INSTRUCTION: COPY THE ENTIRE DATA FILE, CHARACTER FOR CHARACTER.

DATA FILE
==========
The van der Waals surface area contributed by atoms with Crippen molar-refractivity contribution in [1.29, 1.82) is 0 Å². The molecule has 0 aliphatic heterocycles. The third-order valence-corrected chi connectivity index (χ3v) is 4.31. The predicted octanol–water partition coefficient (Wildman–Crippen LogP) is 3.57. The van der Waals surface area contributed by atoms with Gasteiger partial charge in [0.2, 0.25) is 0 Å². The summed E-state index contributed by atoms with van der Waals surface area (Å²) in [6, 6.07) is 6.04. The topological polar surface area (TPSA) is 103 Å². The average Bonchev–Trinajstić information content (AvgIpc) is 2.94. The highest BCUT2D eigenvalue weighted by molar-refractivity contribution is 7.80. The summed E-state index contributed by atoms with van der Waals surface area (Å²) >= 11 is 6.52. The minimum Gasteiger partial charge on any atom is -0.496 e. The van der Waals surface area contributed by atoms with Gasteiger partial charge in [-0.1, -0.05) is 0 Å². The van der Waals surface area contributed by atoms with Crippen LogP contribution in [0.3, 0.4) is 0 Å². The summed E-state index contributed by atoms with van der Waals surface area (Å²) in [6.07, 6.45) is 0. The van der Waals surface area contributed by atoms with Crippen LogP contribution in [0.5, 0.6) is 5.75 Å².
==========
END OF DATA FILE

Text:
The van der Waals surface area contributed by atoms with Crippen molar-refractivity contribution in [1.29, 1.82) is 0 Å². The molecule has 0 aliphatic heterocycles. The third-order valence-corrected chi connectivity index (χ3v) is 4.31. The predicted octanol–water partition coefficient (Wildman–Crippen LogP) is 3.57. The van der Waals surface area contributed by atoms with Gasteiger partial charge in [0.2, 0.25) is 0 Å². The summed E-state index contributed by atoms with van der Waals surface area (Å²) in [6, 6.07) is 6.04. The topological polar surface area (TPSA) is 103 Å². The average Bonchev–Trinajstić information content (AvgIpc) is 2.94. The highest BCUT2D eigenvalue weighted by molar-refractivity contribution is 7.80. The summed E-state index contributed by atoms with van der Waals surface area (Å²) >= 11 is 6.52. The minimum Gasteiger partial charge on any atom is -0.496 e. The van der Waals surface area contributed by atoms with Gasteiger partial charge in [-0.1, -0.05) is 0 Å². The van der Waals surface area contributed by atoms with Crippen LogP contribution in [0.3, 0.4) is 0 Å². The summed E-state index contributed by atoms with van der Waals surface area (Å²) in [6.07, 6.45) is 0. The van der Waals surface area contributed by atoms with Crippen LogP contribution in [0.5, 0.6) is 5.75 Å².